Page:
Keywords: Mobile Learning, Challenges, Opportunities, effective implementation

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1 A Paradigm Shift into the Primary Teacher Education Program in Bangladesh

Authors: Happy Kumar Das, Md. Shahriar Shafiq

Abstract:

This paper portrays an assumed change in the primary teacher education program in Bangladesh. An initiative has been taken with a vision to ensure an integrated approach to developing trainee teachers’ knowledge and understanding about learning at a deeper level, and with that aim, the Diploma in Primary Education (DPEd) program replaces the Certificate-in-Education (C-in-Ed) program in Bangladeshi context for primary teachers. The stated professional values of the existing program such as ‘learner-centered’, ‘reflective’ approach to pedagogy tend to contradict the practice exemplified through the delivery mechanism. To address the challenges, through the main two components (i) Training Institute-based learning and (ii) School-based learning, the new program tends to cover knowledge and value that underpin the actual practice of teaching. These two components are given approximately equal weighting within the program in terms of both time, content and assessment as the integration seeks to combine theoretical knowledge with practical knowledge and vice versa. The curriculum emphasizes a balance between the taught modules and the components of the practicum. For example, the theories of formative and summative assessment techniques are elaborated through focused reflection on case studies as well as observation and teaching practice in the classroom. The key ideology that is reflected through this newly developed program is teacher’s belief in ‘holistic education’ that can lead to creating opportunities for skills development in all three (Cognitive, Social and Affective) domains simultaneously. The proposed teacher education program aims to address these areas of generic skill development alongside subject-specific learning outcomes. An exploratory study has been designed in this regard where 7 Primary Teachers’ Training Institutes (PTIs) in 7 divisions of Bangladesh was used for experimenting DPEd program. The analysis was done based on document analysis, periodical monitoring report and empirical data gathered from the experimental PTIs. The findings of the study revealed that the intervention brought positive change in teachers’ professional beliefs, attitude and skills along with improvement of school environment. Teachers in training schools work together for collective professional development where they support each other through lesson study, action research, reflective journals, group sharing and so on. Although the DPEd program addresses the above mentioned factors, one of the challenges of the proposed program is the issue of existing capacity and capabilities of the PTIs towards its effective implementation.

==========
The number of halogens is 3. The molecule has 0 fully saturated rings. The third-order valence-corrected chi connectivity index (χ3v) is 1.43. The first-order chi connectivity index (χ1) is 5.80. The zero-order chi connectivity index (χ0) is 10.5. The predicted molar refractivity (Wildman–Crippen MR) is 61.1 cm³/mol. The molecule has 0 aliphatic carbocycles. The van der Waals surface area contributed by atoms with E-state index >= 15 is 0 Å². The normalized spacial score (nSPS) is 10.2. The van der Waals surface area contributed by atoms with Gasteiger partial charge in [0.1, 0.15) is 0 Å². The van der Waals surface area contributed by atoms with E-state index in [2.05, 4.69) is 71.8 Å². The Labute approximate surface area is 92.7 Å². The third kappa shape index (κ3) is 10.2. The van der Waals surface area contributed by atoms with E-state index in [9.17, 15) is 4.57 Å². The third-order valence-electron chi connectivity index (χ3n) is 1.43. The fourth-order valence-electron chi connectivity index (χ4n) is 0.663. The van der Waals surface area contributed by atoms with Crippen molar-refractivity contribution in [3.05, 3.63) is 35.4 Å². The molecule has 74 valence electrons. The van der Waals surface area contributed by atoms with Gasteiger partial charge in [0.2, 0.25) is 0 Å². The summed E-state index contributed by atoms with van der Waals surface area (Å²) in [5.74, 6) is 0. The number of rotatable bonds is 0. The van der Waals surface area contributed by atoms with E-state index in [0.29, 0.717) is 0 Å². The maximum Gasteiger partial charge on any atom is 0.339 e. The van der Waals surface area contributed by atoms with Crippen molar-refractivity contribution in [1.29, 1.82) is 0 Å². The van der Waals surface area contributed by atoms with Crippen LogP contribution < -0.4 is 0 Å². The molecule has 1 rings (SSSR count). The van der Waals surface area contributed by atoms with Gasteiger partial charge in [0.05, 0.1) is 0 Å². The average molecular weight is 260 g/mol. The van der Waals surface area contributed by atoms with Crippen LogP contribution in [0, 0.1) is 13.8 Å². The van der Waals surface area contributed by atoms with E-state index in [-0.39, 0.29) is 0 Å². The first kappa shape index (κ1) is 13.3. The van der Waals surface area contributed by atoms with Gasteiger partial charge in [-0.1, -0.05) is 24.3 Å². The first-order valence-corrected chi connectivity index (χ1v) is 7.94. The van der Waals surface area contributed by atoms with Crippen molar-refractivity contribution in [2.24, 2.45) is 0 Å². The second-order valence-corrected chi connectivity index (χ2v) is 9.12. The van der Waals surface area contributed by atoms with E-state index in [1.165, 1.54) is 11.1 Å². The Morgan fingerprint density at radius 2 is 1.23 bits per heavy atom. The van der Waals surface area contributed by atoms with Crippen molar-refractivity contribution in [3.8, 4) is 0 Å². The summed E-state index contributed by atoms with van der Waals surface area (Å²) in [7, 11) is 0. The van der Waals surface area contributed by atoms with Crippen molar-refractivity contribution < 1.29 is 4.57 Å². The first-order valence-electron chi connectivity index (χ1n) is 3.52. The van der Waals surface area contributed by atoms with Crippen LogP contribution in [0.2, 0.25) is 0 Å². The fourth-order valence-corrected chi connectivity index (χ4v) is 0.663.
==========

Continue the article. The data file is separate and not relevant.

Keywords: Bangladesh, effective implementation, primary teacher education, reflective approach